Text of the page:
2015: A Celebration of Soils

Written by Julie McGuire, Master Gardener

To celebrate the 45th Earth Day on 22 April 2015, Julie shares some news about the International Year of Soils.

In celebration of the 2015 International Year of Soils, MGNV presents you with some ‘punny’ soil jokes:

Q: How did the princess worm find her prince?
A: By kissing lots of nemaTODES.

Q: What did the worm eat for lunch?
A: Humus!

Q: What did the detective plant say to his partner?
A: Let’s dig deeper; we’ve got to get to the root of this decomposition.

Bad jokes aside, it is easy to forget that the ‘dirt’ under your feet provides essential nutrients and water to plants. The truth is that soils are the foundation of agriculture and a good garden. Without protecting our soil, we’ll all be in trouble, as this animated video by the Food and Agriculture Organization of the United Nations illustrates:

The United Nations designated 2015 as the International Year of Soils to increase awareness and understanding about the important role soil plays in food security and ecosystem function. During an impressive lineup of almost daily events, people around the world are learning about healthy soils.

9 Fascinating Facts about Soil

  1. Generally, desirable soil in good condition contains approximately 50% solid material and 50% open pore space (also called air and water space). Most of the solid material in soil is composed of different-sized mineral particles, with the particle size varying by region and geological conditions. The remaining part of the solid material is made up of organic material, such as plant and animal matter in varying stages of decomposition.
  2. Soils sustain plant and animal life below and above the surface – learn more here.
  3. Most soils have four distinct layers under the soil, including organic matter, topsoil, subsurface, and subsoil. The horizons look different from each other, have different textures, and varying structures. You can learn more about the four layers here.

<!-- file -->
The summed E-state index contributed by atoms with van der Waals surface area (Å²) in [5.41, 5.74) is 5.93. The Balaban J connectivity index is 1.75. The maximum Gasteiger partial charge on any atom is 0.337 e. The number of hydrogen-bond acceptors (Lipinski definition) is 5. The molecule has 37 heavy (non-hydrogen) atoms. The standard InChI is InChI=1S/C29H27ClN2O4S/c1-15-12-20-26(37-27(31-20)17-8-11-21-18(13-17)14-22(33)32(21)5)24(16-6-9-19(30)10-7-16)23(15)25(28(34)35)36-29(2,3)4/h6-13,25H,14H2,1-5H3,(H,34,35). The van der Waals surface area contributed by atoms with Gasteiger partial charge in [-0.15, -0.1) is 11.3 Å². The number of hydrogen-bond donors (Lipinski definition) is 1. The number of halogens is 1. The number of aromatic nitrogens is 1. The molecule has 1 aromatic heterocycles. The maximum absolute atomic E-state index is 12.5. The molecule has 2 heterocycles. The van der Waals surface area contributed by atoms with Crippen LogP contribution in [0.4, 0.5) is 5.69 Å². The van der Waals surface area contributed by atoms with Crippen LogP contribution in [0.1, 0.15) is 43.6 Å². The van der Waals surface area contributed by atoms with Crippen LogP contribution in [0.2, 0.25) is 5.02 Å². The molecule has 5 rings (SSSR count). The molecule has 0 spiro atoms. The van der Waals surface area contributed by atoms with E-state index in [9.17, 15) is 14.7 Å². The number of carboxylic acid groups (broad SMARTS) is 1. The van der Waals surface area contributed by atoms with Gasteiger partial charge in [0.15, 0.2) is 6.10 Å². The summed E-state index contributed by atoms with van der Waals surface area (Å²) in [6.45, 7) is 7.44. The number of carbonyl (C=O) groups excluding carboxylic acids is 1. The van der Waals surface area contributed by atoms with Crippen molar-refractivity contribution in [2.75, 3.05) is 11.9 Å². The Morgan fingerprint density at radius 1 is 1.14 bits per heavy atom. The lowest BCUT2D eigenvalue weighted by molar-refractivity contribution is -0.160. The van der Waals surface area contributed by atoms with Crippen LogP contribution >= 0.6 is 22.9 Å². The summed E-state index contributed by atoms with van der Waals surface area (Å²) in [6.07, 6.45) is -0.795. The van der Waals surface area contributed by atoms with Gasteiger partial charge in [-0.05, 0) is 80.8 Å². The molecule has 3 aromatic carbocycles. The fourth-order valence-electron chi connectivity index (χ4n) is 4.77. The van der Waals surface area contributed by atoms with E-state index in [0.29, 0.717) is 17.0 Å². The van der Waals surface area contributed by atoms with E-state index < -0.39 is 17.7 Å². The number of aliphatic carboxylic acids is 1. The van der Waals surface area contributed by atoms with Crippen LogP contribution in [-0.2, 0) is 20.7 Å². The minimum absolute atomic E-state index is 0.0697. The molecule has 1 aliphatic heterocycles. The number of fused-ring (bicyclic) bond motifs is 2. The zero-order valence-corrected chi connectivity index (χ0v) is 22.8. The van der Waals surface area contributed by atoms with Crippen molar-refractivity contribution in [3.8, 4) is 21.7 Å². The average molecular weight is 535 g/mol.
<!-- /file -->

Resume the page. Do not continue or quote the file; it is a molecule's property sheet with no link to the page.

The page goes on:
4. Soils regulate and partition water and the osmosis of soluble substances (solute flow).
  5. Soils are an essential part of the biogeochemical processes, such as the nitrogen cycle. They help filter, buffer, and more to maintain our ecosystem. Nitrogen is necessary for all life, but most atmospheric nitrogen is not usable by living things until it is fixed by soil or otherwise processed.
  6. Soils store and cycle nutrients. Plants need 16 elements for normal growth, including nitrogen, phosphorus, and potassium.
  7. Correct composting can result in a valuable nutrient and humus (organic matter) source for any garden. Want to learn more about composting? VCE has that covered here.
  8. Soils provide support for structures such as houses, roads, trees, and plants.
  9. The National Cooperative Soil Survey identifies and maps over 20,000 different kinds of soil in the United States. Most soils are given a name, which generally comes from the locale where the soil was first mapped. Named soils are referred to as soil series.
Screen Shot 2015-04-21 at 2.46.20 PM

Photo: Eco Kids Corner

How healthy is the soil in your garden? The best way to find out is with a soil test analysis. Virginia Cooperative Extension (VCE) Master Gardeners staff the VCE Horticulture Help Desk and host Plant Clinics, where soil test kits are available. The results of the soil test analysis help guide gardeners to the appropriate next steps and amendments for your soil that can make your garden or lawn a success!

Remember that this weekend you can participate in a variety of Earth Day events throughout Alexandria and Arlington. MGNV will at Ben Brennan Park on Saturday morning to answer all your gardening (and soil) questions.

About mgnv

Master Gardners of Northern Virginia
This entry was posted in Community Gardens, MG in the Garden, Public Education and tagged , , , , , , , , , , , , , , , , , , , , , , , , , , , , , , , . Bookmark the permalink.